I have been thinking a lot lately about faith in achieving righteous desires. Sections 8 and 9 of the Doctrine and Covenants are an interesting case study of this principle. Oliver Cowdery wanted to translate. What he received in Section 8 was a loving and merciful response from Father in Heaven, through Joseph Smith. God tells Oliver:
and later, “Therefore, adoubt not, for it is the gift of God; and you shall hold it in your hands, and do marvelous works; and no power shall be able to take it away out of your hands, for it is the bwork of God.”
Later, “Remember that without afaith you can do nothing; therefore ask in faith.”
The Lord promises to fulfill Oliver’s righteous desire, as long as he asks in faith. Essentially, God is telling Oliver that his desire is pleasing unto Him. It is Oliver’s will, and it is the Lord’s will.
Yet, it wasn’t enough that Oliver knew the Lord willed it. It wasn’t enough that he was promised the fulfillment of his desire. Oliver failed to exercise his faith, a key point which the Lord emphasized over and over again in Section 8. We often focus on the verse in Section 9 where Oliver is chastized for simply asking without studying it out in his mind first (a key element of using faith to achieve our righteous desires). I would like to point out verse 11:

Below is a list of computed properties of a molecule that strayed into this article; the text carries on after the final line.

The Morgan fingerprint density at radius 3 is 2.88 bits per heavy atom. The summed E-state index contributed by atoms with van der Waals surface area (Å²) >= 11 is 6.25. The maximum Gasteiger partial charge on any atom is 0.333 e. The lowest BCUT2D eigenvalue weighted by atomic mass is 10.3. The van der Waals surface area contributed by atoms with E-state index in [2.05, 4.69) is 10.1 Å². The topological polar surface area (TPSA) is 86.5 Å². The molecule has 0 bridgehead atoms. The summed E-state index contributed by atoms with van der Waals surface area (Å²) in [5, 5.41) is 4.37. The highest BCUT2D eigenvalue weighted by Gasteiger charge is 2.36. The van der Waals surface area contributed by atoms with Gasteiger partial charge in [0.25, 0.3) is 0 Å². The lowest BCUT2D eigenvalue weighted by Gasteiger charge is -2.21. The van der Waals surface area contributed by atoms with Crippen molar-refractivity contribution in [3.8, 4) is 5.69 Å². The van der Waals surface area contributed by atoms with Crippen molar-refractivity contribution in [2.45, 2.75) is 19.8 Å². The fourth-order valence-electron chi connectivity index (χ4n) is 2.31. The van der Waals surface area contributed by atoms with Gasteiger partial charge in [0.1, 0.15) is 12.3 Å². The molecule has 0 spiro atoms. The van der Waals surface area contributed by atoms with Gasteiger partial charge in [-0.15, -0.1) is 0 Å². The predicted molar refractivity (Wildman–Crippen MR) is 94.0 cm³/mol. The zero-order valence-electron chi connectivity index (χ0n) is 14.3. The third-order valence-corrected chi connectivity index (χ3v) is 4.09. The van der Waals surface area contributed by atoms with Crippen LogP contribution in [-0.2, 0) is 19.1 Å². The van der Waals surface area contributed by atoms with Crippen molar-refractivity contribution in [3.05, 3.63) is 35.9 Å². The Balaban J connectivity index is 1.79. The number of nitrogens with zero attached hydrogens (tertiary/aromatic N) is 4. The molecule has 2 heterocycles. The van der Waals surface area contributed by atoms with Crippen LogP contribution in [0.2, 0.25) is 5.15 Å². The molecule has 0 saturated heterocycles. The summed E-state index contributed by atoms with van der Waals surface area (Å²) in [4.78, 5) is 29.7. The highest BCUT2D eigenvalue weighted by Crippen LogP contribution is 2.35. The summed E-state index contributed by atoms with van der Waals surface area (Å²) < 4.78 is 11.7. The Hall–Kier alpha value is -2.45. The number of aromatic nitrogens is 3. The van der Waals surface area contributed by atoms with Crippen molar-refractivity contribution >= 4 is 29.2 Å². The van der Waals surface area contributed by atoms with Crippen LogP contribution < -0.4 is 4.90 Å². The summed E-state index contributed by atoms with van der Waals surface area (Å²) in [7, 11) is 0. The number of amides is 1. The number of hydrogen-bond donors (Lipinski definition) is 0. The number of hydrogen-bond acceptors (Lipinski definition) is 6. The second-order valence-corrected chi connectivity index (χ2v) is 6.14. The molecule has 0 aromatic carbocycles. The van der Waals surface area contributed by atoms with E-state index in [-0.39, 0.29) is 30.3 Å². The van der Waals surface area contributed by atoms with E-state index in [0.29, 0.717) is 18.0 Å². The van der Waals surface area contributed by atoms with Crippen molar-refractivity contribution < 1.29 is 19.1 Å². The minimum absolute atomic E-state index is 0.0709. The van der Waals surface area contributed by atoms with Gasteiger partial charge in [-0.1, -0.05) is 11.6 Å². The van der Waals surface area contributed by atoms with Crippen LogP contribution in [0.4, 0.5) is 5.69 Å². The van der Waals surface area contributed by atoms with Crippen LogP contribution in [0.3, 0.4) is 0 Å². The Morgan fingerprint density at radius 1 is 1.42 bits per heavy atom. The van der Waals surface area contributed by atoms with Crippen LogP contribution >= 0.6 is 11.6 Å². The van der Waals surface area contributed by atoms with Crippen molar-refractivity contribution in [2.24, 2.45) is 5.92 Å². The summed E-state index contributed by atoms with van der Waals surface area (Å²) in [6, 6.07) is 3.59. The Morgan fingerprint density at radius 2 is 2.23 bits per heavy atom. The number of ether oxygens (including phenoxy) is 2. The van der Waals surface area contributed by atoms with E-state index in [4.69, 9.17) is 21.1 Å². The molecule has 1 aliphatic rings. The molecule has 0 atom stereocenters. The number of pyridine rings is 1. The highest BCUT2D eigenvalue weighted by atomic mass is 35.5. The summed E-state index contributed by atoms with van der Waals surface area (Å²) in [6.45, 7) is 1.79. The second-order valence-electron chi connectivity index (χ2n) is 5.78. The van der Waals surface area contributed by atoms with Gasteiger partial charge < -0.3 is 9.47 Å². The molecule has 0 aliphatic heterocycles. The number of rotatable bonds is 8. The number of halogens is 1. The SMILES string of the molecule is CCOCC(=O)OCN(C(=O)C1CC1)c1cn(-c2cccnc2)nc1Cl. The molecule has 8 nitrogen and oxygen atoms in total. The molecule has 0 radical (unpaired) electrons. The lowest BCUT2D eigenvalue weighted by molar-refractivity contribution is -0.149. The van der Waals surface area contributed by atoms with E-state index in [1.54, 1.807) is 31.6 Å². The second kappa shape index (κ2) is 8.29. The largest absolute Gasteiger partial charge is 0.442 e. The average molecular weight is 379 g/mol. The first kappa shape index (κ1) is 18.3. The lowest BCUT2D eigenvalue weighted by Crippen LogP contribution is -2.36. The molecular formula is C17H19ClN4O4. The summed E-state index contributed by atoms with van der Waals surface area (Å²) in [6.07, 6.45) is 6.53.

“Behold, it was expedient when you commenced; but you afeared, and the time is past, and it is not expedient now;…”
Oliver was afraid. Is that sometimes how we are? Do we have a righteous desire that we know is pleasing to God, that we know He is willing to grant us, and then are seized upon by fear? Somehow we freeze up. It is in that point where we need to choose faith over fear, school our thoughts, not let doubt creep in, and move forward. I think it is wise that Heavenly Father requires us to exercise our faith, and doesn’t immediately give us our desire when we ask for it. I see the Lord’s love for Oliver in this example, and I see in it a great lesson applicable to me. Sometimes my will is aligned with God’s will, but my faith is not sufficient. Let us all strive for greater faith.